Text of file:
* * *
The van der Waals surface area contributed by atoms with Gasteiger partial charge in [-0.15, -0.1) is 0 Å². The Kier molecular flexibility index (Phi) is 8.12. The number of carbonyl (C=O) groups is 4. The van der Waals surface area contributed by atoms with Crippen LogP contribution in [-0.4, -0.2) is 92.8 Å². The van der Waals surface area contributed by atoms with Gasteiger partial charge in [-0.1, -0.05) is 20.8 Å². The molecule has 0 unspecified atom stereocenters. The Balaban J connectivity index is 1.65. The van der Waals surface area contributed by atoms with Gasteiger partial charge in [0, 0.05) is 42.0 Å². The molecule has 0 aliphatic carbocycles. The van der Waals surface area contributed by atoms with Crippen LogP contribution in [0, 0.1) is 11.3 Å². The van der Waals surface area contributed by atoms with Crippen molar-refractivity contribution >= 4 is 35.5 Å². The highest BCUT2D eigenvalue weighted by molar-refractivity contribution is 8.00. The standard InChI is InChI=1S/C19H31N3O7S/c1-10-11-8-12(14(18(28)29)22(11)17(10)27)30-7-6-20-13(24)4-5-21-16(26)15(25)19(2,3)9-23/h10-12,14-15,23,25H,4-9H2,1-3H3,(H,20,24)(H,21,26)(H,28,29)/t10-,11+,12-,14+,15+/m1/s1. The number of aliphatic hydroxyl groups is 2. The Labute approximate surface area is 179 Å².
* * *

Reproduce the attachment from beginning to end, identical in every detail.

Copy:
The van der Waals surface area contributed by atoms with Gasteiger partial charge in [-0.15, -0.1) is 0 Å². The Kier molecular flexibility index (Phi) is 8.12. The number of carbonyl (C=O) groups is 4. The van der Waals surface area contributed by atoms with Crippen LogP contribution in [-0.4, -0.2) is 92.8 Å². The van der Waals surface area contributed by atoms with Gasteiger partial charge in [-0.1, -0.05) is 20.8 Å². The molecule has 0 unspecified atom stereocenters. The Balaban J connectivity index is 1.65. The van der Waals surface area contributed by atoms with Gasteiger partial charge in [0, 0.05) is 42.0 Å². The molecule has 0 aliphatic carbocycles. The van der Waals surface area contributed by atoms with Crippen LogP contribution in [0, 0.1) is 11.3 Å². The van der Waals surface area contributed by atoms with Crippen molar-refractivity contribution >= 4 is 35.5 Å². The highest BCUT2D eigenvalue weighted by molar-refractivity contribution is 8.00. The standard InChI is InChI=1S/C19H31N3O7S/c1-10-11-8-12(14(18(28)29)22(11)17(10)27)30-7-6-20-13(24)4-5-21-16(26)15(25)19(2,3)9-23/h10-12,14-15,23,25H,4-9H2,1-3H3,(H,20,24)(H,21,26)(H,28,29)/t10-,11+,12-,14+,15+/m1/s1. The number of aliphatic hydroxyl groups is 2. The Labute approximate surface area is 179 Å².